If you’ve thought about getting dental implants, it’s not uncommon to consider the cost of the treatment when weighing your options. There is no doubt that dental implants cost more than dentures, bridges or crowns and many people find the cost of implants to be so high that they assume they can’t afford them without doing a thorough cost-comparison. In the short term, dentures, bridges or crowns, which are used to fix or replace teeth can cost less, but in the long run, these procedures may have ongoing costs which you may incur that dental implants do not. When making a decision on dental implant treatment, it is wise to weigh all of the factors impacting both your short and long term oral health. You will need the expertise of an experienced implant restorative dentist to help you make that assessment.
Dental implants are titanium roots that replace the roots of missing or damaged natural tooth roots; permanent artificial teeth are seated on the implants to provide the patient with improved function as missing teeth are replaced. After placement and healing, the titanium posts fuse to the bone in the jaws, and act like the roots of natural teeth. While it’s possible that the artificial teeth can chip or break, just like real teeth can, they are strong, secure, and generally last a lifetime.
When you compare the function and longevity of implants to dentures or badly broken down teeth, implants win hands down. With dentures, because there are no tooth or implant roots in the bone, it gradually resorbs. Over time, the dentures need to be refit to the new bone levels by relining them. Eventually, they need replacement. Most importantly, the denture wearer is not chewing as well as he or she could. On the other hand, when implants are in the bone, its integrity is maintained because they prevent erosion, while providing the individual with dramatically improved function of a secure appliance over the denture, which moves during chewing.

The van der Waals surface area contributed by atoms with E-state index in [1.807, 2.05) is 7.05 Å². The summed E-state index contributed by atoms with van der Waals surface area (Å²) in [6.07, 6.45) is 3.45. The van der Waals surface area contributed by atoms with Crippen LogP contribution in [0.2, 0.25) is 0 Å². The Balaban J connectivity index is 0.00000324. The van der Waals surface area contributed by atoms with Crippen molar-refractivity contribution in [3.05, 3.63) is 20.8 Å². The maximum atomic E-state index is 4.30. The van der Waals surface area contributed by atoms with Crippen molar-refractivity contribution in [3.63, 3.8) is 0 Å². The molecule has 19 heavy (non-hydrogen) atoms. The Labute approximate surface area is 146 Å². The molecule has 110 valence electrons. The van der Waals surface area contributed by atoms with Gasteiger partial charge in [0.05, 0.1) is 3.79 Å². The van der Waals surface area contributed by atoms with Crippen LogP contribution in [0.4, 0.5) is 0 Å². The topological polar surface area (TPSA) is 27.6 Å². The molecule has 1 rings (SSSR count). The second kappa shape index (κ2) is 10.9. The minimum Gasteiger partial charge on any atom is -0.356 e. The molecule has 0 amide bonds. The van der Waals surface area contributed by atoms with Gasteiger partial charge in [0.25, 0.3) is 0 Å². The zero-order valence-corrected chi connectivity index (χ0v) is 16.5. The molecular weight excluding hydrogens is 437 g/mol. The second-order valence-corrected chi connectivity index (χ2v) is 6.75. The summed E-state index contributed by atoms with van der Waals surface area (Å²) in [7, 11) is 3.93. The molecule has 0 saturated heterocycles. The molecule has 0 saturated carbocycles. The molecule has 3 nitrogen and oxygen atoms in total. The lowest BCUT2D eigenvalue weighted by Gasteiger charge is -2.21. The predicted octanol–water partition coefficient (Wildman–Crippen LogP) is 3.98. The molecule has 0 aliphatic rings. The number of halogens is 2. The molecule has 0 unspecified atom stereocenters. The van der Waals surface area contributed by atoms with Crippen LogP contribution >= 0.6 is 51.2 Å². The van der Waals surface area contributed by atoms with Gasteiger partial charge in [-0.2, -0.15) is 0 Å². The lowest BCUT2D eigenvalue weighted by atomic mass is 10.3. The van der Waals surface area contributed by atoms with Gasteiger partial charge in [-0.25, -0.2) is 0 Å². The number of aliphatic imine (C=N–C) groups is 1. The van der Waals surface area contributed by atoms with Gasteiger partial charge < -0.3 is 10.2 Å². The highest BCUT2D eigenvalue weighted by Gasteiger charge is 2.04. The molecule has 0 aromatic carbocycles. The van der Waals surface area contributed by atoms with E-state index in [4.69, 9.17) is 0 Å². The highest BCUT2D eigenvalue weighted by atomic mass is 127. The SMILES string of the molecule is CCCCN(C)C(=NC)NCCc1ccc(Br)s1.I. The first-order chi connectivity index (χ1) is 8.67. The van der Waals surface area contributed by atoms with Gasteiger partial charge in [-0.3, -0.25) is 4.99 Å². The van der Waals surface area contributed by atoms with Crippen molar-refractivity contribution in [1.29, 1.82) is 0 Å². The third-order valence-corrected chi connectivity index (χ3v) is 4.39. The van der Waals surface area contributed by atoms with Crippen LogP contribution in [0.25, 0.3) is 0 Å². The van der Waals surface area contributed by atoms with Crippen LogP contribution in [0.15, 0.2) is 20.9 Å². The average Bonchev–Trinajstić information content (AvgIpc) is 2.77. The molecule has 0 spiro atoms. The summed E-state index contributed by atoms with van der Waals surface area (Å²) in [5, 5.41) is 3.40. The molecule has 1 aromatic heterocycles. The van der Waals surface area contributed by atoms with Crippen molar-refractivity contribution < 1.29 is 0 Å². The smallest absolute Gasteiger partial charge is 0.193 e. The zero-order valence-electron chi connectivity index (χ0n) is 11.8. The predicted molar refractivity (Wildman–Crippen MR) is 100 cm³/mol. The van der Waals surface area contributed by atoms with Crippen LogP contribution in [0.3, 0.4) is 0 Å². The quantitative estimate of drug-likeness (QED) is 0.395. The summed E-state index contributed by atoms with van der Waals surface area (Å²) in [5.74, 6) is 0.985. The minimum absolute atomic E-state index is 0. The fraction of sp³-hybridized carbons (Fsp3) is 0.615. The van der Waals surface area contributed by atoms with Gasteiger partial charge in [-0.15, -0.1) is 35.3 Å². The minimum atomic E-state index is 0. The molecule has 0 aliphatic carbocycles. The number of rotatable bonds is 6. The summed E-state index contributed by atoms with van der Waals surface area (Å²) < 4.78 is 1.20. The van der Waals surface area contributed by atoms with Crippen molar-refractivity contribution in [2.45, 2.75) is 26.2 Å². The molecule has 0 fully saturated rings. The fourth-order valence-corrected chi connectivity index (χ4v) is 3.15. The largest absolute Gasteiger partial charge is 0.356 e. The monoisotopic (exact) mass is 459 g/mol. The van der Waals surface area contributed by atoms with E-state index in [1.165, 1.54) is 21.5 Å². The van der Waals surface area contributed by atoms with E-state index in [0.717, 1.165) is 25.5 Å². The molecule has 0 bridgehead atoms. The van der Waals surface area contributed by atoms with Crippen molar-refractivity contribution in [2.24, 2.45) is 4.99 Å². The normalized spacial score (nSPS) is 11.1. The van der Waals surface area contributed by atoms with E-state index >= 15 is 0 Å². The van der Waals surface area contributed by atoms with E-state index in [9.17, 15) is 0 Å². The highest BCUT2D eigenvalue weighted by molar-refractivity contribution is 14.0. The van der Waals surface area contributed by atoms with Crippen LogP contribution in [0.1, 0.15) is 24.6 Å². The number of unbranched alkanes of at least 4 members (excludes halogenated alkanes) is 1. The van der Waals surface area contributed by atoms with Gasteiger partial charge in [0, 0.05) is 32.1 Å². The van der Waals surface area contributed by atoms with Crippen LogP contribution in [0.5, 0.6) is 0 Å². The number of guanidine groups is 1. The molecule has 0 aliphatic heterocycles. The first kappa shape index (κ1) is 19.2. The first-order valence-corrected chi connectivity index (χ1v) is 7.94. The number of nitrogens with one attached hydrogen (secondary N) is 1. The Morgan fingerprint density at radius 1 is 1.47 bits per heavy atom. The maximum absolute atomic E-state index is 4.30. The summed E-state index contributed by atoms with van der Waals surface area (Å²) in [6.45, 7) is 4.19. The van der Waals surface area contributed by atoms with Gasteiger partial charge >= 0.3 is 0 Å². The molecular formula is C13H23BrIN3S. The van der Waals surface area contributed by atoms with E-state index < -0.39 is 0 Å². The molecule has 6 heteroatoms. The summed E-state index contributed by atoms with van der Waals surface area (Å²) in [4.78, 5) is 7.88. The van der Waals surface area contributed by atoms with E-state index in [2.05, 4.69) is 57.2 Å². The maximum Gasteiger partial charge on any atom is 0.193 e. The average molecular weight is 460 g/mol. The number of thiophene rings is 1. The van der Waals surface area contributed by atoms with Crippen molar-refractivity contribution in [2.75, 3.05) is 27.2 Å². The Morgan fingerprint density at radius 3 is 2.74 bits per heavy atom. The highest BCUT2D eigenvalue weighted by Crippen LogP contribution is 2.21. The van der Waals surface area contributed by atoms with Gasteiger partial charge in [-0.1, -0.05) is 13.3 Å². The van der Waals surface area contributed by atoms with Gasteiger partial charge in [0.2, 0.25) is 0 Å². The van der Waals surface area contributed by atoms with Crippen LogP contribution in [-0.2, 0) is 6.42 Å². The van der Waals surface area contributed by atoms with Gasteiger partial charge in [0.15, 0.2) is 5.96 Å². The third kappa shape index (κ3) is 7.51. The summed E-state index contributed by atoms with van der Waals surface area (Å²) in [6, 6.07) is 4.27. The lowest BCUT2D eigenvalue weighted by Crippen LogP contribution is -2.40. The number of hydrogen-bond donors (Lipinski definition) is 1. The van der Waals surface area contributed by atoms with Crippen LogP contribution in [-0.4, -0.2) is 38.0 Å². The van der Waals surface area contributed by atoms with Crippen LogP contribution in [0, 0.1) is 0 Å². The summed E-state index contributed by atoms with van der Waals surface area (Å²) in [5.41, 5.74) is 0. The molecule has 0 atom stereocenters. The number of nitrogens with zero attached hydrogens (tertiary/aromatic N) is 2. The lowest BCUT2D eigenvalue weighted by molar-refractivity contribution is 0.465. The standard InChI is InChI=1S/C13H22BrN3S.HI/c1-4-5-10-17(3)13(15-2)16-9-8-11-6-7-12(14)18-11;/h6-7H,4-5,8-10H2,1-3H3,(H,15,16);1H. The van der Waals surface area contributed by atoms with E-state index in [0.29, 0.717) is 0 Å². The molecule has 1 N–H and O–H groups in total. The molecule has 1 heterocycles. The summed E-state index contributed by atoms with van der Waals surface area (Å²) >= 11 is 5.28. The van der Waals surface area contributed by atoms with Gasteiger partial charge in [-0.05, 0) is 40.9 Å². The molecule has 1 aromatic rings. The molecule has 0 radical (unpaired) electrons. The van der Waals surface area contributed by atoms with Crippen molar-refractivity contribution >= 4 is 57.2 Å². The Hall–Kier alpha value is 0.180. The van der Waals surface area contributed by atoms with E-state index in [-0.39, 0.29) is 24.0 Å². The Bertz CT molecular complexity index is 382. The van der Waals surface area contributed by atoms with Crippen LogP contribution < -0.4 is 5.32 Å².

A badly broken down tooth can, over time, require additional fillings, crowns, root canals, and, possibly, even extraction, ultimately followed by either a bridge or an implant supported crown. That being said, sometimes that “hopeless” tooth can be saved with a good prognosis.
In summation, implants are a very effective form of treatment for both the fully edentulous patient (dentures) and for replacement of one or more teeth (crowns and bridges). In many cases, proceeding with implant restored dentures, crowns and bridges or other restorations, while more expensive, initially, can end up being very cost effective. In order to assess the pros and cons of restoring the mouth with implants, the prospective patient needs to obtain an opinion from a practitioner who is highly experienced with restoring implants, preferably a Prosthodontist.
For our patients at our dental implant practice in Washington DC, we make it a point of discussing and weighing all treatment options with our patients. From the feedback from our patients who have been wearing implant supported crowns, bridges, and implant prostheses replacing dentures, they resoundingly state that they would go through this therapy again sooner than later, and save the additional costs that would be incurred by having this therapy at a later date. If you’ve been thinking about dental implants, have a conversation with your dental implant specialist.